Welcome to another edition of Friday Flix. Since the BFF and I recently visited New Mexico, interesting in watching Roswell spiked, and as it’s available on Netflix, I gave it a go. I knew what this show was going into it (teen drama) but I’d watched Dawson’s Creek back in the day, so I figured it would probably be something like that.
For those that don’t know, here’s the Roswell description from Netflix:
In Roswell, New Mexico, human/alien hybrids Max, Isabel and Michael closely guard their true identities from enemies while forging romances with classmates and gradually discovering their destiny to save their home planet.
Seems like the perfect formula for a teen drama right? Girl meets boy who’s not human, and he’s the forbidden fruit, but he can’t stay away from her and no one can know their secret. (Sounds like a few other familiar plots out there, right?)
ROSWELL THE CITY
Having been to Roswell in person, they didn’t do a bad job pretending the part of California they filmed in was New Mexico. But I did notice the mountains in the background a lot (not really the case in Roswell), and sometimes the city looked way bigger than it actually was. But for those that have been dying to know, no, there isn’t a Crashdown Cafe in the real Roswell. Not even anything close. In fact, the real Roswell could take lessons from the show on how to promote tourism when it comes to restaurants. Not that I’m complaining too much. Big D’s Downtown Dive is still calling my name with those ridiculous Monte Cristo sandwiches.
Anyways, I’d be willing to let these details go if the rest of the story was more interesting. And it was… for awhile. I made it 10 whole episodes before I decided lits (life is too short).
Roswell was out right in the height of major WB (now called the CW) popularity. We had Dawson’s Creek, Buffy the Vampire Slayer, and Smallville for that matter. So a lot of these characters feel the same across the teenage drama-verse. Which is interesting to note a lot of this stuff is almost formulaic, but in the right hands can be fantastic, and in the wrong, boring.
Okay, if we’re being honest, I probably couldn’t stand a re-watch of Dawson’s Creek for the same reasons. The leading man. He had mysterious going for him, but once we realize he’s an alien pretending like he knows anything about what’s going on, blaaaah… He’s got that too perfect character vibe. He could be a robot and show the same amount of emotion. By episode ten I’m already ready for Liz to break up with his “yes-let’s-get-together-no-wait-I’m-an-alien-so-we-can’t” attitude.
Supposedly the leading man, Max, has loved Liz his whole life and risked everything saving her life, but risking a romance is too dangerous. Why? It worked out all right for Superman. Geez, it even worked out for Edward and Bella. I guess Max’s excuse is, well, I want to protect you from the difficulty being with me could be. *eye roll* *gag* I know, it’s all for drama, but Max is a robot who probably likes feeling like he has to suffer. *yawn*
Let’s take Clark Kent from Smallville in the almost exact same situation. You know more than anything he wants to be with Lana (then Lois). And he’ll take whatever risks necessary, even to his own detriment. He’s a character of action. And when he can’t have Lana, he tries dating other girls in the meantime to see if she’s really the one.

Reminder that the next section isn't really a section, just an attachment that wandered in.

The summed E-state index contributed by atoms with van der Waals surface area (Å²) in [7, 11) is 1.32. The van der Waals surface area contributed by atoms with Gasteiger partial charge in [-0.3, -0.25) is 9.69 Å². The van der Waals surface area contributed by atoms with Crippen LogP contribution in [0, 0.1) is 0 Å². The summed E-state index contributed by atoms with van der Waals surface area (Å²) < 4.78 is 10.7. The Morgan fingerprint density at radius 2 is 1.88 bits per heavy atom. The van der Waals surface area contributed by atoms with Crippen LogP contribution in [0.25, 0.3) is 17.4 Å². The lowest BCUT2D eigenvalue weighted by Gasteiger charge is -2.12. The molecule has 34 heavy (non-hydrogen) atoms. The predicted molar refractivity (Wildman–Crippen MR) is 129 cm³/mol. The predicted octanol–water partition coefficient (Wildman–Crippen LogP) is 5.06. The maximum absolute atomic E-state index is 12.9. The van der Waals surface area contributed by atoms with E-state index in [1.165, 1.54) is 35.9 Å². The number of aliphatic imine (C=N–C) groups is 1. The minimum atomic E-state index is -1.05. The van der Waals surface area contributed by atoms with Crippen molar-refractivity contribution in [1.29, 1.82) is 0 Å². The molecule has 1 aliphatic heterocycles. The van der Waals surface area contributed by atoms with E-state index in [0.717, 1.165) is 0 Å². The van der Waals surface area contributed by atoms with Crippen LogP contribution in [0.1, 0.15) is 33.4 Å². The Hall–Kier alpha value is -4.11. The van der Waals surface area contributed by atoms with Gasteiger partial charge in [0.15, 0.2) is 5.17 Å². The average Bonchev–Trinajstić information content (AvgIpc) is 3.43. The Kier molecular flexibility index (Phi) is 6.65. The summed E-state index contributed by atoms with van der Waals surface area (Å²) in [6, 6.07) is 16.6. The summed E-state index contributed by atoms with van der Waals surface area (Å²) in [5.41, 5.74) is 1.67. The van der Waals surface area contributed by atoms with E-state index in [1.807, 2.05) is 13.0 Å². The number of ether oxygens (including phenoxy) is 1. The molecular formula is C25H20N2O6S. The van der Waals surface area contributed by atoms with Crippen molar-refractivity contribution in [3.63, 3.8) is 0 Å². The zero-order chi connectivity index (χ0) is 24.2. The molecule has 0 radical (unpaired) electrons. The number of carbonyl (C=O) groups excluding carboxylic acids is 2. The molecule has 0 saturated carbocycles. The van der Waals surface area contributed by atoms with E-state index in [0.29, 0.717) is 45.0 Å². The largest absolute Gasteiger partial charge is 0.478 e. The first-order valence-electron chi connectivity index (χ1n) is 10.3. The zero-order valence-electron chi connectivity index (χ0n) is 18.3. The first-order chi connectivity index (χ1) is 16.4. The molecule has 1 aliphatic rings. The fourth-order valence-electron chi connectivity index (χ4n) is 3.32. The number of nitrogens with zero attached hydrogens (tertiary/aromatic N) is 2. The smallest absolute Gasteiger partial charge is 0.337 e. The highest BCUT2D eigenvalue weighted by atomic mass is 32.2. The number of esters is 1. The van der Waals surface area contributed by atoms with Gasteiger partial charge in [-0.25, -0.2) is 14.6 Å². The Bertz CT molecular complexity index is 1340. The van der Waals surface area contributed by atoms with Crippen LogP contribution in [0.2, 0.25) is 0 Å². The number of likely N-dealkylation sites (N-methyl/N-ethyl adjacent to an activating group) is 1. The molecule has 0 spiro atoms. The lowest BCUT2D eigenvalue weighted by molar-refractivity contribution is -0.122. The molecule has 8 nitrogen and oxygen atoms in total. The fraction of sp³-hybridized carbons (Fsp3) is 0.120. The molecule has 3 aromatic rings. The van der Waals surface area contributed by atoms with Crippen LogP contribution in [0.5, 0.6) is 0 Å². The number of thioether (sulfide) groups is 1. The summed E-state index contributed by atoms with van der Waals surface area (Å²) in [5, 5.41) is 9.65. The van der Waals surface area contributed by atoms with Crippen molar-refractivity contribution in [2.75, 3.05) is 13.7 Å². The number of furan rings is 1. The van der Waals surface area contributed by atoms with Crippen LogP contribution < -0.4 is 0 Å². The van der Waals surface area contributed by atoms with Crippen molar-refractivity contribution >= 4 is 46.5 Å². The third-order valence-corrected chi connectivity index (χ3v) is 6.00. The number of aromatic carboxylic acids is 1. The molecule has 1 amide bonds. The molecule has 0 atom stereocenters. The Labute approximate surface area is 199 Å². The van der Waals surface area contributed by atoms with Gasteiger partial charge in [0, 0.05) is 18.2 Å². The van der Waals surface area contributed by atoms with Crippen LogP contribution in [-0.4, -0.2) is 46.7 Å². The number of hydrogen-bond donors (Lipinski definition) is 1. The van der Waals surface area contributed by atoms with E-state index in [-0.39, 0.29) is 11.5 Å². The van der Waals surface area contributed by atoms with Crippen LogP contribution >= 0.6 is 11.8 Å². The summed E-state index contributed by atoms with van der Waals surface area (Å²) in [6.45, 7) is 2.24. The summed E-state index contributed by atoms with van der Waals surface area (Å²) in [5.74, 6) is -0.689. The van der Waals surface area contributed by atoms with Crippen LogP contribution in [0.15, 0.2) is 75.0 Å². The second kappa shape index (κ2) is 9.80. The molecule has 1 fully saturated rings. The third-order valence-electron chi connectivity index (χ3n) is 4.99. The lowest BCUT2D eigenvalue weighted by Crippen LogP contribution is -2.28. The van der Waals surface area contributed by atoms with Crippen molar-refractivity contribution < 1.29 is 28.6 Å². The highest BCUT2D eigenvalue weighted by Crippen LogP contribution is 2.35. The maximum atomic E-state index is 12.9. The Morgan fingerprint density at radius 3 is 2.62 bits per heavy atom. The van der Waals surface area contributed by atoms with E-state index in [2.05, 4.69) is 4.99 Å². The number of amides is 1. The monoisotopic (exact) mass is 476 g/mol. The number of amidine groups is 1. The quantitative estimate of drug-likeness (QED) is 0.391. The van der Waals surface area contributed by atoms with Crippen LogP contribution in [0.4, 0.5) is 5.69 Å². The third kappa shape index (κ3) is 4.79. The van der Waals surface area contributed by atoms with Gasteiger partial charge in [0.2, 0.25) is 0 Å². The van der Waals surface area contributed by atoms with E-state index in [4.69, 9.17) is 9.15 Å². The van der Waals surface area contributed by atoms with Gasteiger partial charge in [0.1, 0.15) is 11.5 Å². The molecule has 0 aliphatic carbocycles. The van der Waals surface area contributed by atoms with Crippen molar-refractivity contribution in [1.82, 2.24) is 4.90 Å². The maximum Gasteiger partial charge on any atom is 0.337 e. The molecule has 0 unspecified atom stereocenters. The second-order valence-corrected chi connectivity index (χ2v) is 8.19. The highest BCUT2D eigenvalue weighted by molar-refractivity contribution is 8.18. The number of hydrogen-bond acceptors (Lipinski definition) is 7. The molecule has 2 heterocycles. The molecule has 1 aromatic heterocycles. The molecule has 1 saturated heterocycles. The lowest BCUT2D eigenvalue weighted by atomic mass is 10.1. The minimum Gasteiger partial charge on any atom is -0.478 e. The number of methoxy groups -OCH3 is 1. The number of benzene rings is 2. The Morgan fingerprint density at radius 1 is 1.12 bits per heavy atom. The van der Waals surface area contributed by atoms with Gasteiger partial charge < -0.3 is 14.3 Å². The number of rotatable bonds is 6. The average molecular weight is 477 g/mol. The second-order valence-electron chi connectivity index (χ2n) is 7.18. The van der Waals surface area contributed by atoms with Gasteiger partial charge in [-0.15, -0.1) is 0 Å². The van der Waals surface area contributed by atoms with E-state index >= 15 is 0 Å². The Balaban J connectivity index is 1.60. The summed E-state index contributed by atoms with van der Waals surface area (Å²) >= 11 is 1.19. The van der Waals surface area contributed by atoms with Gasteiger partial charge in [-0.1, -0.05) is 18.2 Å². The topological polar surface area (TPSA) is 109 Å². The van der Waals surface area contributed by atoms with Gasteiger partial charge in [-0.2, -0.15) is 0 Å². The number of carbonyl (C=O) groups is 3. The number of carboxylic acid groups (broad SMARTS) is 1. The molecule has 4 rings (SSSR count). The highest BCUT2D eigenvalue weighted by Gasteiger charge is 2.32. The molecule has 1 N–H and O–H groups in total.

Maybe that’s the problem. Roswell is too much about their relationship while Smallville is more about the superpowers and the relationship is a subplot. I don’t know. Feel free to disagree with me in the comments. Max is just dry, boring toast. Period.
SPEAKING OF BORING TOAST
It’s bad when everyone else on the show is more interesting than the leads. I found myself caring more about what happens to Michael and Maria or the Sheriff and the FBI chick than Max and Liz. Maybe the other thing is I see Max as kind of a wimp, and wimps Jae no likey. I don’t mean necessarily physical. Take Chuck, for example. He’s totally a wimp in the beginning, but you know he’s going to try his darndest to save Sarah’s life whenever she’s in trouble.
Dry toast will brood about it for awhile, then come and be lame and not charming and leave you wondering what exactly Liz finds intriguing about him (other than that he’s an alien).
INTERESTING CHARACTERS TAKE ACTION
Even if you’re the super good guy, you can still be interesting by taking action. Max seems content to just let life happen to him. There was a stint in an episode where he decided to take action and he was suddenly more interesting. But don’t worry, a few more episodes killed that off real quick.
Let your characters make mistakes, embarrass themselves, get into trouble, realize that being a stick in the mud sucks, etc. etc. And if they can’t take action, give us sufficient reason to believe they have to stay on the sidelines (though already that sounds boring).
Something I learned from my Pitch Wars mentor about my character was he didn’t arc enough. So I set out to make him less likable in the beginning, a tough task which I may still not have taken far enough (I’m still polishing. Probably always will be). But because I dared to give him some arc, he’s become more interesting and it gave him a little more depth.
I just wish Mr. Dry Toast had been written with more depth.
If you love teen drama like crazy, I guess you might find this series okay. But I’d easily recommend Buffy and Smallville over it, even re-watched a dozen times before Roswell. I suppose you could watch it to see what I mean about dry toast. Though I understand if you’d rather call it lits and watch Boys Before Flowers or something instead. 😉
All right, is it disagreement time? Were those fighting words for you or do you think Roswell was a lot parts boring too? What teen shows, aside from Buffy and Smallville did/do you like watching? Or what reasons make you steer clear from teen shows altogether. Let me know below.